The event goes into intermission. A good excuse for the drinkers in the audience to sneak more beer (Verboten in the stadium, being city property) and for me to get a few photos of the event’s beautiful and scantily-clad ring girls.

MMA in Taiwan

Me and the Beer Girls

The fifth match – the first after the break – is a quick one. Wu and Cheng seem equally matched, being roughly the same size and practitioners in disciplines involving both striking and grappling.  But again, it boils down to that elusive psychological aspect.  The look on Wu’s face tells the story. He seems nervous. His opponent, red-gloved Cheng, seems not merely confident but angry.  Wu gets in a few strikes, but these are matched by Cheng who quickly takes him to the mat.  Wu struggles, striking in so far as he is able, but as Cheng holds him firm from behind Wu’s blows fail to land with any meaning.   After less than thirty seconds of ground struggle, Wu strikes his final blow, not on Cheng but to the ground,  the internationally accepted cry of “Uncle!”   The sound of air filling Wu’s lungs competes with the roar of the crowd.

Wu and Chang, not so evenly matched.

Wu and Chang, not so evenly matched.

The next match is between a French mixed martial artist / Judoka and a Taiwanese striker.  It is a round completely devoid of foreplay as the Frenchman gets down to business quickly. Any dubiousness I feel about the applications of Judo in a mixed match ring are quickly dispelled. Within the first five seconds the Frenchman has his opponent in a choke hold, and the striker can get neither leverage to break the hold nor opportunity to punch his way out. Before a minute has passed, the striker is pinned, and the Frenchman declared the winner.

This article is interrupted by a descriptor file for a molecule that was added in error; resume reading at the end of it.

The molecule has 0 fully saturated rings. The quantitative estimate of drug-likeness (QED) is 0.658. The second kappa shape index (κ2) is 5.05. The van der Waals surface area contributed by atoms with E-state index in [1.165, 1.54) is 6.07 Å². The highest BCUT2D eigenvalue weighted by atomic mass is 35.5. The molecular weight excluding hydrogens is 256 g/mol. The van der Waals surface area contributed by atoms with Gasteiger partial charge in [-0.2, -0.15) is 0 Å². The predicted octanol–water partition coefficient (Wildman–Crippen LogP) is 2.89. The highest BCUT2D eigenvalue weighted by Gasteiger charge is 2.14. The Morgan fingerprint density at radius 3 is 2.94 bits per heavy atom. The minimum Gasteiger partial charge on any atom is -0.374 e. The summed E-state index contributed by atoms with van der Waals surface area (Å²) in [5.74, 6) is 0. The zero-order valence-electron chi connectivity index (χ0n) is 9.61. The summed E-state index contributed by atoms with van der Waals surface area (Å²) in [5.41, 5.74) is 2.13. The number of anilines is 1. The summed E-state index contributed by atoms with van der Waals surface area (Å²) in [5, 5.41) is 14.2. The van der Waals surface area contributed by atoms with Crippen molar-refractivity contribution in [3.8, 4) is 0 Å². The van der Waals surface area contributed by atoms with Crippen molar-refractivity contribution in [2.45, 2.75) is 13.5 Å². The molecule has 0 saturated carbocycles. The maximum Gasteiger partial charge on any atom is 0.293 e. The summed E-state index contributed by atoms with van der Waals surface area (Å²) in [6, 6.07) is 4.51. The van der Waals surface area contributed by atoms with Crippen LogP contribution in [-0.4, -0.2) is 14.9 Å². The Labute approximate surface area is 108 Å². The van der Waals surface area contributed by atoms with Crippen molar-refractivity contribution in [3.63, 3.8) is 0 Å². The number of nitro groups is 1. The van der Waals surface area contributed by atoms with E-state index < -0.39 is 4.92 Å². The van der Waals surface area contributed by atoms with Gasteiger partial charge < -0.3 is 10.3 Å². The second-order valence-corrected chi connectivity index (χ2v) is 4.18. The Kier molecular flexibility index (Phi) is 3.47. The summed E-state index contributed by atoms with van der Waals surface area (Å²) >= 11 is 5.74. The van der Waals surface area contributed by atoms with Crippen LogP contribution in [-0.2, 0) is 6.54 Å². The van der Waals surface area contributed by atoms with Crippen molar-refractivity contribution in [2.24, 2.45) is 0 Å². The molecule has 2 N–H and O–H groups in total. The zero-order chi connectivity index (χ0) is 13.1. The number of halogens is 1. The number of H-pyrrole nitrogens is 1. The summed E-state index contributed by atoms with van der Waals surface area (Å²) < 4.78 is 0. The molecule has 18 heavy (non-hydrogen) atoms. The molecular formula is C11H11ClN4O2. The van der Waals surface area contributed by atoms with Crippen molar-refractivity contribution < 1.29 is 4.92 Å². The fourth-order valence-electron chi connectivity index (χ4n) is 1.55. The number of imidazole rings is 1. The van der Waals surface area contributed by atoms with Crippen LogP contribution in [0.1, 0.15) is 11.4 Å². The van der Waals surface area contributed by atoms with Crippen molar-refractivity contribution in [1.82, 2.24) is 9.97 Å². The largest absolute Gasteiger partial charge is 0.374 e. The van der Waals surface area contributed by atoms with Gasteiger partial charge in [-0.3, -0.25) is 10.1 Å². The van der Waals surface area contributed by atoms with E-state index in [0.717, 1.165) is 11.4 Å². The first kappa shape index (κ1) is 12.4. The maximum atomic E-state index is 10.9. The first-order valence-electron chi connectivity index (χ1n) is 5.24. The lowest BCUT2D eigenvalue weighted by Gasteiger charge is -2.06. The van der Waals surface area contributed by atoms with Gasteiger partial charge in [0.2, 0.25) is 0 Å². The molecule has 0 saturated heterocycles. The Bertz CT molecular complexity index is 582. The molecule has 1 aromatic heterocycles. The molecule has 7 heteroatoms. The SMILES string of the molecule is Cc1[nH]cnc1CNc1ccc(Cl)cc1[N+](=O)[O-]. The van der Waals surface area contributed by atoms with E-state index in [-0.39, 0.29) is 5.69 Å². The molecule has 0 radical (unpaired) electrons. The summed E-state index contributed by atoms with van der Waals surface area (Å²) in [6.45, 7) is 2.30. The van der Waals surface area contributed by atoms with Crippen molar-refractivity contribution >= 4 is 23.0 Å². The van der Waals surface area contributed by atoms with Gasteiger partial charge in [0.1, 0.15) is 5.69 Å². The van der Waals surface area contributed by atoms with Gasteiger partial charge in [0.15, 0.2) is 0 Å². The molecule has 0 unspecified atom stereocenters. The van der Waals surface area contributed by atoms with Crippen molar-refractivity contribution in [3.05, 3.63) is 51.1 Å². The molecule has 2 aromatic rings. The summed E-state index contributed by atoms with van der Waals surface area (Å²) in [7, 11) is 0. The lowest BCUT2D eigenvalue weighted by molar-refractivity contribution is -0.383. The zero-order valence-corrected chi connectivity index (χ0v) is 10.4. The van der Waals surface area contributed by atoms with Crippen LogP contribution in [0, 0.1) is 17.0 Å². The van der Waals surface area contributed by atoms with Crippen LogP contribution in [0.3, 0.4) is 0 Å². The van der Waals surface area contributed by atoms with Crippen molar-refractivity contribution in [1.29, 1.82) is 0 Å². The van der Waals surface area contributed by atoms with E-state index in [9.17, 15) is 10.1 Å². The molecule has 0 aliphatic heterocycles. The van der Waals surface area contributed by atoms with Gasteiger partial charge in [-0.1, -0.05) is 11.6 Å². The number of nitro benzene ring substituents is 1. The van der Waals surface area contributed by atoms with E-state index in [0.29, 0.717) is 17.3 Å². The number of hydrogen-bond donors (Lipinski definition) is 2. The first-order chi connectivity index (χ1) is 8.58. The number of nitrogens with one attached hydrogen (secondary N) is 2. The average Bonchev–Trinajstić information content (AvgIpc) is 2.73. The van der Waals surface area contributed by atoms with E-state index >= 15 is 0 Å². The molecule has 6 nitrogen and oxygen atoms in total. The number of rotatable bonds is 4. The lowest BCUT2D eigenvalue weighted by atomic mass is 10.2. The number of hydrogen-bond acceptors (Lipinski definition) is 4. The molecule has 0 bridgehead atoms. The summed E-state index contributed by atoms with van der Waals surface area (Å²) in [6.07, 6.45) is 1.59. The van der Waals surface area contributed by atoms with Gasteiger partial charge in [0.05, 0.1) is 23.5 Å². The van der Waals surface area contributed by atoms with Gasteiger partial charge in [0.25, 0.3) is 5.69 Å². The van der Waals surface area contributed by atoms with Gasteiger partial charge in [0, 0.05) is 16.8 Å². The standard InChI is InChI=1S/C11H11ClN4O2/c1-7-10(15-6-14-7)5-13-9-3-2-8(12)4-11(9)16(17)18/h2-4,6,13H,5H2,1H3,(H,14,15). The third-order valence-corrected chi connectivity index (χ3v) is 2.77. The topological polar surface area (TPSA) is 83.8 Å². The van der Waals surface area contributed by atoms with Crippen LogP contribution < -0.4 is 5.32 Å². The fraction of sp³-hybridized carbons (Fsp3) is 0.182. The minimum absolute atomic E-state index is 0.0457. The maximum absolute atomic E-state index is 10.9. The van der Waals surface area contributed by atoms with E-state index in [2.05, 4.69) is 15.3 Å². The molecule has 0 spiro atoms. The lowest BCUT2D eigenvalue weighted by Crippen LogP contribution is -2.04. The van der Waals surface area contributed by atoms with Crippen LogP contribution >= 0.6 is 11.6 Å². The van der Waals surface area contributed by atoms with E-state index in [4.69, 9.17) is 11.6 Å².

The seventh round is a painful mismatch. Sammy is a South African with the build, swagger and paunch of a barroom brawler. His fighting style, according to several ringside friends who know him, is simply “South African.”   His opponent, Wu, while of the same weight class, is close to a twelve centimeters shorter and in reach.  To make matters even stranger, Wu comes out wearing a cheaply made cloth gladiator costume. “Is this some sort of a psyche out,” I wonder. “What sort of a fighter comes out against a monster dressed like a Chinese court jester?”

Remembering the words of Sun Tzu advising the strong to appear weak,  I begin to entertain the idea that this might indeed be a psychological ploy.  This is swiftly dispelled at the fourteen second mark.  Sammy’s first blow, a knee to the face (or, as they say in the back streets of Cape Town, “n Snotklap teen die kop”) knocks Wu unconscious.

Audience Watching the fight

Audience Watching the fight

The South African giant is graceful in victory. “It seems we have a little extra time here,” he begins, before launching into a good-natured soliloquy that ends with an invitation for the audience to join him in a post-brawl barbecue.

It’s during the last fight that the beauty, majesty, and brutality of MMA truly comes to life.  Wu Dongxing  is a Taiwanese brawler, a specialist in a kind of striking and kicking art known as Sanda.  Weighing in at 105 kilos and 175 cm, Wu’s build could charitably be described as portly.  His opponent, American-born Pete, though ten kilos lighter, is also a head taller. A student of Brazilian Jujitsu at a respected Filipino Martial arts academy, Pete (who begins the match with humility, kneeling in prayer in the center of the ring) seems to outclass his heavy opponent.

This final match, and with it the event, seems poised to end quickly.  Faster, more agile, and with more moves than Wu, Pete circles his opponent like a shark, every now and then lunging in for a blow.  The fat man absorbs most of these, seemingly unconcerned with even rudiments like blocking.  Whereas Pete is dancing, using footwork, Wu just stands there, rooted to one spot. Until, that is, the western fighter gets in close.